6) Learn about parenting techniques, but choose to ignore them and do what is most comfortable for you. Don’t try to do something for your child that goes against how you live your life, or you will make yourself unhappy.

KMD 1 year ago

Not to mention people are just trying to be encouraging w/ comments like these.

KMD 1 year ago

This article bothered me mainly because of it’s tone. I felt like someone just wanted to vent the things that upset her and wants to get a reaction from everyone else. I’m about to have my 6th baby…yes being a new mom is hard and it’s like nothing else you have ever experienced and everyone has a different experience, but I think moms attitude has a big part in the mom/baby relationship and if you want to focus on the negative it will be a negative experience.

    Terri 8 months ago

    Exactly what I thought!

gena 2 years ago

sounds like u had a very fussy baby and that took up all ur time and energy not all newborns are so fussy some new moms can take time for themselves

    jezebel 2 years ago

    Obviously not all newborns are fussy. I like that this article is related to those that ARE fussy or to moms who ARE tired and don’t have a perfect calm sleepy quiet baby. This is a real mom telling it like it is to those of us who can’t say these things out loud without being judged so harshly. 1. I didn’t enjoy pregnancy. 2. I didn’t enjoy breastfeeding. 3. my delivery was a nightmare. 4. My 1st baby was difficult and fussy. 5. I was tired and not enjoying every moment. I do not feel bad or guilt. I did the best I could. I had great mommy and baby moments that I will cherish forever. It would be sad if I sat and regretted anything and focused on those moments that I didn’t enjoy 100%. Mommy is a job, it’s work, without any training and the job is always a surprise gig. You don’t know what you’re going to get. You make the best of it, but damnit, let us be honest. Let’s support each other and stop judging and criticizing. (sp?)

Aplantje 2 years ago

Think the article is just trying to get people,out of judging mothers based on what they do or don’t do. Raising a child is hard and we are always judging ourselves on whether or not we are doing well for fear that others are judging us as well. Too much is put on the idea that if you don’t do it exactly as the books/professionals/other moms think you should then you are doing it wrong. As moms we all need to take a step back and realize that if you have made it through the day and your baby is another day older than that day was a success end of sentence. Not every moment will be enjoyed, not every mother will find the ability to make time for herself from the start, not every mother has the same instincts (I think instinct and research should be combined), not every mom can sleep or wants to sleep every time baby does (but some can) and not every mom can remain calm 24/7 no matter who you are but what every mom can do is remove the expectation of perfection and just make it through one day at a time and hopefully know that she has a network of support. Us as moms need to be better at supporting each other and ourselves and stop judging ourselves and others. I think this article is great and don’t believe it was meant as a blanket statement for everyone, we are all different and deal with things in different ways so if this advice is true or not true for you it doesn’t mean it will be that for the next mom you meet. So rather than advice like the article says offer help, food or an ear to listen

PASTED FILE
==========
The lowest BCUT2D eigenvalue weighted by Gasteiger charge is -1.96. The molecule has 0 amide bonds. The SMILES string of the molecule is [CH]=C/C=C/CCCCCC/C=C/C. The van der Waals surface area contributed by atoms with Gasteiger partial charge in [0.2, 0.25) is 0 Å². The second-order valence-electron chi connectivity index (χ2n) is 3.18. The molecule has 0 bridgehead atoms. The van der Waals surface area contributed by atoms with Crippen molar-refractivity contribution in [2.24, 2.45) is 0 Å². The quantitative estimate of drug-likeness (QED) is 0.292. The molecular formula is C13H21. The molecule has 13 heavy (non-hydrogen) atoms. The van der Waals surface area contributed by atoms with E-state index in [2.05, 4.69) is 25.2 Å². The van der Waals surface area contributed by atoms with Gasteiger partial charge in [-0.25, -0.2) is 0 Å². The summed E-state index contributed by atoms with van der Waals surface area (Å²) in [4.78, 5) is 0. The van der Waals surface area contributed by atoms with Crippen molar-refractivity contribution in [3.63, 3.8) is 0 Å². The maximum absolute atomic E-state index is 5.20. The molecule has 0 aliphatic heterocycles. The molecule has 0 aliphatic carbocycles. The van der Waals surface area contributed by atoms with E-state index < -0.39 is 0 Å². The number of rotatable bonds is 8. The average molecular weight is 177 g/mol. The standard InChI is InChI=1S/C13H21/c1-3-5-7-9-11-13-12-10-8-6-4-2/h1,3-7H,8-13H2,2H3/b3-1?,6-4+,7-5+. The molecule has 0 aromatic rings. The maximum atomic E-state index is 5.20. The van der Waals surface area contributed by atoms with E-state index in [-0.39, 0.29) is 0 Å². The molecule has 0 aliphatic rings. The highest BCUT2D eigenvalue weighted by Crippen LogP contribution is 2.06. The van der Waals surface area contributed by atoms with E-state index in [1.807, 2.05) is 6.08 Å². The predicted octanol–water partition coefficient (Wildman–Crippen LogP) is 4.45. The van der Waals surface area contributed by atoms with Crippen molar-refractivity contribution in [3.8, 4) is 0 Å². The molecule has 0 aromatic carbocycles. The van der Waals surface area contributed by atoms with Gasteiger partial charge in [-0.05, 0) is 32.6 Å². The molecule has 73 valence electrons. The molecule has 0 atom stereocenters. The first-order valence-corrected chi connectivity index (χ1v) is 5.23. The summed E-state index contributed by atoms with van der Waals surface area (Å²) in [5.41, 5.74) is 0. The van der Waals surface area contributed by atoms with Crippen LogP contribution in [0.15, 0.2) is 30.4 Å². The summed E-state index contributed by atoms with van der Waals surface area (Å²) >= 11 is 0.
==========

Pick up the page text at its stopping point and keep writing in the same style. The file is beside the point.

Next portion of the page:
Anita Davis Sullivan 2 years ago

My only advice given is that it’s tough but so worth it, and if you want advice or help from my experience, let me know. And then, no cliche help.

Great stuff.

deegie 2 years ago

This is a great article! Funny, easy to relate to, and a whole lotta truth! Once my kids were 2yrs. old, life got a whole lot easier and I could enjoy them and my life much more. Everyone is not into infants, and that’s okay.

SB 2 years ago